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A new research centre that aims to revolutionise the design of new materials has been launched at an event attended by 150 leaders from the field of materials chemistry.
This £10million Leverhulme Centre for Functional Material Design at the University of Liverpool will drive a design revolution for functional materials by bringing together chemical knowledge with state of the art computer science to develop a new approach to the design of functional materials at the atomic scale.
The computational design of completely new materials from the ‘atoms up’ is currently impossible but the Leverhulme Centre aims to bridge this current design gap by fusing leading-edge synthesis concepts from the physical sciences with ideas from the forefront of computer science, robotics, engineering, interdisciplinary project management and social science.
The launch took place at the University’s Materials Innovation Factory as researchers from academia and industry gathered in Liverpool for a biennial international conference on materials chemistry. Organised by the Royal Society of Chemistry, the 13th International Conference on Materials Chemistry is a flagship showcase for materials chemistry research.
The three-day conference is taking place at the Liverpool arena and Conference Centre attracts the best minds in materials chemistry from the fields of materials design and development.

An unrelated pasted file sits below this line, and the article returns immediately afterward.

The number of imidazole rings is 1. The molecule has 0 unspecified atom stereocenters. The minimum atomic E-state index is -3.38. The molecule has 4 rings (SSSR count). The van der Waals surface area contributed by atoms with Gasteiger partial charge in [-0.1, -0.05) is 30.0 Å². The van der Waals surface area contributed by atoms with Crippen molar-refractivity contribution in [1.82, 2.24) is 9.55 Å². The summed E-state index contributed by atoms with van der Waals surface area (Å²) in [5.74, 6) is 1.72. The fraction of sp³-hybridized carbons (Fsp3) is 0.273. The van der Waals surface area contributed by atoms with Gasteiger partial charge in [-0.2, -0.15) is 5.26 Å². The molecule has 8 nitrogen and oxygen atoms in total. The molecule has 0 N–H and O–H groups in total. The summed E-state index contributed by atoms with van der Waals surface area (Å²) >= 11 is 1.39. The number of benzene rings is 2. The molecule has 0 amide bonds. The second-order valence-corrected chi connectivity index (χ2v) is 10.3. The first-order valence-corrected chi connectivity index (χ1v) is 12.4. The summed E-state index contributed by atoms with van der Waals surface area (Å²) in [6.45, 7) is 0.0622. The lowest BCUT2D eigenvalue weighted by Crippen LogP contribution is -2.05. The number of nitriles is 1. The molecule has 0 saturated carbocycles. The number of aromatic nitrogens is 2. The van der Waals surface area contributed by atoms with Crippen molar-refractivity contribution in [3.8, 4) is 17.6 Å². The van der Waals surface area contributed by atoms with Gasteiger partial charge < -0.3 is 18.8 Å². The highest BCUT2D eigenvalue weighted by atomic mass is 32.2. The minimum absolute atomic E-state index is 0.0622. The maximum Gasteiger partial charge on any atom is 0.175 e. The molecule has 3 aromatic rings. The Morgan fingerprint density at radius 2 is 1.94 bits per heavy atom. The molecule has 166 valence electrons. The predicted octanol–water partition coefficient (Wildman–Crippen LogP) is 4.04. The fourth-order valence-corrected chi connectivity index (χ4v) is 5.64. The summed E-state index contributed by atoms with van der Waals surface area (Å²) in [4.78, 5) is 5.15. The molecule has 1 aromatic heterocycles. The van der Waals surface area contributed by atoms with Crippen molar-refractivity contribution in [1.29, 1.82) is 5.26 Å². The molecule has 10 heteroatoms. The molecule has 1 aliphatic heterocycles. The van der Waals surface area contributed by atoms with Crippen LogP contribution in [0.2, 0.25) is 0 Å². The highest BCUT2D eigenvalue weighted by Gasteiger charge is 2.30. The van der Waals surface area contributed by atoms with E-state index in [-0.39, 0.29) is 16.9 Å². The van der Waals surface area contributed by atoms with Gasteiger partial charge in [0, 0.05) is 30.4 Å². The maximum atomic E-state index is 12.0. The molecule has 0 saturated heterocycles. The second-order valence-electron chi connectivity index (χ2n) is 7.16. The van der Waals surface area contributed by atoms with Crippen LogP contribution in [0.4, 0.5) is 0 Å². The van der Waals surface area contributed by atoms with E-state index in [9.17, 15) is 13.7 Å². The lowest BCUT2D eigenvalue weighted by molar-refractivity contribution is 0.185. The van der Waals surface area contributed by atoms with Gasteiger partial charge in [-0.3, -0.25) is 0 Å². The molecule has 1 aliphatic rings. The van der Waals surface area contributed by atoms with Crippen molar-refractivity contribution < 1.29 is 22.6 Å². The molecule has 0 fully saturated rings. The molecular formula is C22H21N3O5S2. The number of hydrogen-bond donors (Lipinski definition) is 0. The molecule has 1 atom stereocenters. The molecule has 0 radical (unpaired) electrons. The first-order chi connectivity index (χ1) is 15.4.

Professor Andrew Cooper, Director of the new Leverhulme Centre, said: “Liverpool’s Leverhulme Centre addresses the core design challenge facing the development of new materials. We hope that new approaches to materials design will help society to tackle problems such as carbon emissions and clean energy supply.
“It is exciting that Liverpool has been recognised by the Leverhulme Trust as a leader in this critical scientific area.”
Materials Innovation Factory
The new Centre is located in a physical hub in the new Materials Innovation Factory, a unique public/private partnership between the University and Unilever, which offers state of the art equipment, expertise and support for industry and academics alike to advance materials discovery.
The £68million Materials innovation Factory, which is due to be officially opened later this year, forms part of the £2billion Knowledge Quarter scheme in Liverpool.
Liverpool’s Leverhulme Centre is one of four centres funded by the Leverhulme Trust scheme that supports innovative research that has the potential to reshape a field of study.
The Centre also involves partners in the Hartree Centre, Imperial College, the University of Southampton, Diamond Light Source, the Cambridge Crystallographic Data Centre, King Abdullah University of Science and Technology, and the Max Planck Institute for Microstructure Physics.
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